The company is also integrating some weather data into its HempOverview app, which would analyze growing-degree day algorithms and historical weather data to help hemp farmers grow better crops.

On the regulatory side, AgEagle is currently partnering with the states of Florida and Iowa in the development of new features to its HempOverview platform that would make the regulators’ jobs easier. “We’re able to provide some data to the auditor as to what’s going on with the crops, instead of them having to be out in the field multiple times a year,” Turetsky said.

Florida officials expect the commercial hemp industry to grow substantially in their state. In a statement announcing its agreement with AgEagle, Holly Bell, director of cannabis at the Florida Department of Agriculture and Consumer Services, said, “Within the next few years, hemp farming in Florida is expected to represent approximately half the size of the state’s citrus industry – growth that is largely being driven by commercial demand for hemp-derived cannabidiol (CBD).”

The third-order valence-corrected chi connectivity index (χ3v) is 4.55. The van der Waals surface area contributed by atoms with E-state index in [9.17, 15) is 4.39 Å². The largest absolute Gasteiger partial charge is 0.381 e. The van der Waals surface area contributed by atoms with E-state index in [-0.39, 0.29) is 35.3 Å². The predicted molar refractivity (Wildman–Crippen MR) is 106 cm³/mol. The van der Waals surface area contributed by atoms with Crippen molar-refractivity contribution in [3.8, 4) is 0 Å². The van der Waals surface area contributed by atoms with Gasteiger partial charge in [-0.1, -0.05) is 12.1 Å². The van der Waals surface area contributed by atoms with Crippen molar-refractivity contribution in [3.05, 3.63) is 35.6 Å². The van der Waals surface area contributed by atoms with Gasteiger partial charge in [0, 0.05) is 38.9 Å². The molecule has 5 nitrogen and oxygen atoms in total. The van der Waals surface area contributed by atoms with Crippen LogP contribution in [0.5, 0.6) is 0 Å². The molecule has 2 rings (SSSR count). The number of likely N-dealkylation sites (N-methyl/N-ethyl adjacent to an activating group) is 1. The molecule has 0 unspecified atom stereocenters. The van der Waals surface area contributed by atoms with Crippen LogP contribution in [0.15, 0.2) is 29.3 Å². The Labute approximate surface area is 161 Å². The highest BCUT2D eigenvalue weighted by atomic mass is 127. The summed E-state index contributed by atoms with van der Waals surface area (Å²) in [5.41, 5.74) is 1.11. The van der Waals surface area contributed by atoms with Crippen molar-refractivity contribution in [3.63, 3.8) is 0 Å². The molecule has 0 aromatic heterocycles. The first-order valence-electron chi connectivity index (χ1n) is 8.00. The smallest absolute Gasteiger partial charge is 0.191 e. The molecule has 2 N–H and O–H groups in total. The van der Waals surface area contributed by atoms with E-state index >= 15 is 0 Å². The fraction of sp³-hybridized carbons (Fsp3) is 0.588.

In fact, Turetsky said he sees a great many parallels between the growth of the commercial drone industry and that of the commercial hemp industry. Both industries are going through a period of rapid innovation and development, while at the same time federal officials are working hard to develop a regulatory framework to oversee them.

“I look at the cannabis industry as being five-ish years ahead of the drone industry,” he said.

Drone industry representatives have worked closely with Federal Aviation Administration officials in the development of regulations favorable to the development of commercial applications, such as rules for flying beyond visual line of sight.

Meanwhile the cannabis industry “had to self-regulate for a while before government was ready to unlock the door and let them run,” Turetsky said. “Now as these things start to ease to allow these technologies to flourish, we’re seeing some really cool innovations in both industries.”